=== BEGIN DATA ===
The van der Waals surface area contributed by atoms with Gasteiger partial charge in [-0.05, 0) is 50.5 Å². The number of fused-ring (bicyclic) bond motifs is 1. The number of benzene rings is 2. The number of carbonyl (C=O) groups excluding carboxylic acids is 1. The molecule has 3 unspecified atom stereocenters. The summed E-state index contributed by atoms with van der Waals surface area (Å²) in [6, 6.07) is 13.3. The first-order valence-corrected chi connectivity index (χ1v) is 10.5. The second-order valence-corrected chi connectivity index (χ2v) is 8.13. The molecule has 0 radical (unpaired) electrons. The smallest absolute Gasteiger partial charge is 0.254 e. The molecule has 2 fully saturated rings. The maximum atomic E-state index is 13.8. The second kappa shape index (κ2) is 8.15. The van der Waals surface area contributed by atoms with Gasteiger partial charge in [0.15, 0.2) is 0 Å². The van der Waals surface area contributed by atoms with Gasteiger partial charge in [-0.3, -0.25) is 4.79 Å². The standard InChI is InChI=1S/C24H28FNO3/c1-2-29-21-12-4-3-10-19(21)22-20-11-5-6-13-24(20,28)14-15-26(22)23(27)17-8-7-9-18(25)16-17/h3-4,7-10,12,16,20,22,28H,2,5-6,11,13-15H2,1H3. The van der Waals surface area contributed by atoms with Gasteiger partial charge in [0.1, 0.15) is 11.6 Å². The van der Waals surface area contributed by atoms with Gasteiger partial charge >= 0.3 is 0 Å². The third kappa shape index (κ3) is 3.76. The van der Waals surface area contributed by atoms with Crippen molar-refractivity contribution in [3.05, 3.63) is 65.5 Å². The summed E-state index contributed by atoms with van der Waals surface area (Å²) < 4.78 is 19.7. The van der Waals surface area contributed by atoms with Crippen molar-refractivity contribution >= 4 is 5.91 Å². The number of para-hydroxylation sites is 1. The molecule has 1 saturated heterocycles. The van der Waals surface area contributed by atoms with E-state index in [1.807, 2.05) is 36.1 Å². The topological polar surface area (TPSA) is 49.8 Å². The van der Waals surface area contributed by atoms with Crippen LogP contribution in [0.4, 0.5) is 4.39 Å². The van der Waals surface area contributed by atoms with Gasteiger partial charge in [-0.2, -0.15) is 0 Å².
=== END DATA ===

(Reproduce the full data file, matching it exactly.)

The van der Waals surface area contributed by atoms with Gasteiger partial charge in [-0.05, 0) is 50.5 Å². The number of fused-ring (bicyclic) bond motifs is 1. The number of benzene rings is 2. The number of carbonyl (C=O) groups excluding carboxylic acids is 1. The molecule has 3 unspecified atom stereocenters. The summed E-state index contributed by atoms with van der Waals surface area (Å²) in [6, 6.07) is 13.3. The first-order valence-corrected chi connectivity index (χ1v) is 10.5. The second-order valence-corrected chi connectivity index (χ2v) is 8.13. The molecule has 0 radical (unpaired) electrons. The smallest absolute Gasteiger partial charge is 0.254 e. The molecule has 2 fully saturated rings. The maximum atomic E-state index is 13.8. The second kappa shape index (κ2) is 8.15. The van der Waals surface area contributed by atoms with Gasteiger partial charge in [0.15, 0.2) is 0 Å². The van der Waals surface area contributed by atoms with Gasteiger partial charge in [-0.3, -0.25) is 4.79 Å². The standard InChI is InChI=1S/C24H28FNO3/c1-2-29-21-12-4-3-10-19(21)22-20-11-5-6-13-24(20,28)14-15-26(22)23(27)17-8-7-9-18(25)16-17/h3-4,7-10,12,16,20,22,28H,2,5-6,11,13-15H2,1H3. The van der Waals surface area contributed by atoms with Gasteiger partial charge in [0.1, 0.15) is 11.6 Å². The van der Waals surface area contributed by atoms with Gasteiger partial charge >= 0.3 is 0 Å². The third kappa shape index (κ3) is 3.76. The van der Waals surface area contributed by atoms with Crippen molar-refractivity contribution in [3.05, 3.63) is 65.5 Å². The summed E-state index contributed by atoms with van der Waals surface area (Å²) < 4.78 is 19.7. The van der Waals surface area contributed by atoms with Crippen molar-refractivity contribution >= 4 is 5.91 Å². The number of para-hydroxylation sites is 1. The molecule has 1 saturated heterocycles. The van der Waals surface area contributed by atoms with E-state index in [1.807, 2.05) is 36.1 Å². The topological polar surface area (TPSA) is 49.8 Å². The van der Waals surface area contributed by atoms with Crippen LogP contribution in [0.4, 0.5) is 4.39 Å². The van der Waals surface area contributed by atoms with Gasteiger partial charge in [-0.2, -0.15) is 0 Å².